A federal appeals court has dealt a setback to environmentalists trying to force the Interior Department to reconsider the climate impacts of its coal leasing program, one of the world's biggest sources of global warming pollution.
The U.S. Court of Appeals for the District of Columbia Circuit ruled that the department was under no obligation to redo the program's environmental impact studies, which were conducted four decades ago when the science of climate change was in its infancy.
But the ruling was a narrow one. The three-judge panel, in a unanimous decision written by Judge Harry Edwards, said the activists can continue to challenge individual leases on climate grounds under the National Environmental Protection Act (NEPA), an avenue where they have met some successes in lower courts.
At issue is one of the most disputed fossil fuel programs on public lands, especially in the West, where federal subsidies drive gigantic quantities of coal onto the market.
Scrapping an Obama-Era Coal Lease Moratorium
Just before the end of the Obama administration, the Interior Department put a moratorium on new leases and announced a major reconsideration of the program's merits, including a comprehensive new environmental impact statement that would have addressed the climate questions head on.
But the Trump administration scrapped that approach as part of its full-bore attempt to salvage the coal industry, which has been collapsing in the face of environmental regulations and competition from cheaper, cleaner sources of energy.
That put the coal leases back on track without any significant consideration of how the resulting emissions of carbon dioxide affect Earth's climate.
It's a glaring problem that the Trump administration is determined to keep on the back burner, preferably of a coal-fired stove.
Not only does Interior's Bureau of Land Management continue to write leases with cursory climate assessments, the administration has canceled Obama-era instructions to agencies telling them how to comply with NEPA's requirements when considering climate impacts.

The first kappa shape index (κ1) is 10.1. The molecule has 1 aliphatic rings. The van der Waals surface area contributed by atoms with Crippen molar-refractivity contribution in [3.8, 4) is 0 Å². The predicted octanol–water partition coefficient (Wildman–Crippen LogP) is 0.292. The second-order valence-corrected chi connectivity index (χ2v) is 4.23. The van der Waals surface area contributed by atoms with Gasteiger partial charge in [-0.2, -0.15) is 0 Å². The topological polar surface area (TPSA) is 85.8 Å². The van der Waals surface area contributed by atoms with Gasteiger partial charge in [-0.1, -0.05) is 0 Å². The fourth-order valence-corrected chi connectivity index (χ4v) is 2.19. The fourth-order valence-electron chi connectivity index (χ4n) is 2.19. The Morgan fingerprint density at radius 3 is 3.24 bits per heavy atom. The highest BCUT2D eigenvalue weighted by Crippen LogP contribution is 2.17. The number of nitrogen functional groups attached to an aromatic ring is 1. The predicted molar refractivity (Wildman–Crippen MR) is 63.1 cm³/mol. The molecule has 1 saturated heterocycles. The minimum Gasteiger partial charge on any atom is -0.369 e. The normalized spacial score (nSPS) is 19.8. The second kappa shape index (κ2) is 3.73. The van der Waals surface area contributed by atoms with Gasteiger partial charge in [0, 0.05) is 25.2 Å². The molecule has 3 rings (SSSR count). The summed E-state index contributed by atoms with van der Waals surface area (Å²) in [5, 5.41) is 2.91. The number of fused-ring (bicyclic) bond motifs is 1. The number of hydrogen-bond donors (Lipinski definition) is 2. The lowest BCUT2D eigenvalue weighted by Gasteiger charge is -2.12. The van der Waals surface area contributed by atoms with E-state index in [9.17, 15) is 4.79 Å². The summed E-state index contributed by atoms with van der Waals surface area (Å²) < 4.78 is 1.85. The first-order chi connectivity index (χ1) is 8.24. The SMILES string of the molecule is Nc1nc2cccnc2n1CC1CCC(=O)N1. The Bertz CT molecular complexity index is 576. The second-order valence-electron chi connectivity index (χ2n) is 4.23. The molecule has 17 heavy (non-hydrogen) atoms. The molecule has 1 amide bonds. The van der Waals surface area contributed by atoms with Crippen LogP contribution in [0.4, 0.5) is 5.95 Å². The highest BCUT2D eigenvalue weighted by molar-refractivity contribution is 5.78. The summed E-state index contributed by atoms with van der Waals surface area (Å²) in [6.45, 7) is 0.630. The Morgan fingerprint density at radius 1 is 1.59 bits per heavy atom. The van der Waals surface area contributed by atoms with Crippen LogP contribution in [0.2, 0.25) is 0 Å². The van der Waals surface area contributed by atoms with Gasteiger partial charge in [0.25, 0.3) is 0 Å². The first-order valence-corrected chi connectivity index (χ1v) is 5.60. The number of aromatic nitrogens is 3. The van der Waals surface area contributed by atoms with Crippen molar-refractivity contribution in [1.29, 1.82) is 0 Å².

1979 Statement Mentioned CO2 Risk
At the heart of NEPA is its requirement for a "hard look" at the broad, cumulative environmental impacts of major federal actions. But in 1979, Interior gave the nascent climate science a glance, but little more.
The 1979 environmental impact statement for the coal leasing program acknowledged that "there are indications that the rising CO2 levels in the atmosphere could pose a serious problem, commonly referred to as the greenhouse effect." But it cited uncertainties in the science and called merely for further study of any impacts from coal mining.
The plaintiffs in this case, the Western Organization of Resource Councils and Friends of the Earth, pointed out in court that there have since been tens of thousands of peer-reviewed scientific studies and that the implications are clear: the use of coal ought not to proceed unchecked as emissions continue to mount and warming reaches calamitous levels. They argued that NEPA requires a new look at the problem, given the passage of time and the advance of science.
But citing a 2005 Supreme Court precedent in a wilderness case, the court said a new review would be required by NEPA only if the government were taking an important new action involving the coal leasing program—not merely maintaining it. Since there is no big change in the program, the court found, no new impact statement is required.
Judge Suggests 2 Paths for New Reviews
Still, in a few sympathetic passages, Edwards acknowledged that the environmentalists' case was "not frivolous."
Given that the science has demonstrated that "coal combustion is the single greatest contributor" to climate change, he said, and that the evidence was not so strong when the coal leasing program first passed NEPA review, coal's foes "raise a compelling argument" for a fresh look.
He suggested two possible paths: They could petition Interior Secretary Ryan Zinke, who does not embrace the mainstream science on climate change, and seek judicial review on the merits if he turns them down. Or they could continue to challenge individual leases that rely on the outdated impact study from 1979, since each new coal lease does constitute a new federal action and must pass scrutiny under NEPA.
The BLM and Friends of the Earth both said they were still reviewing the case and had no further comment for now.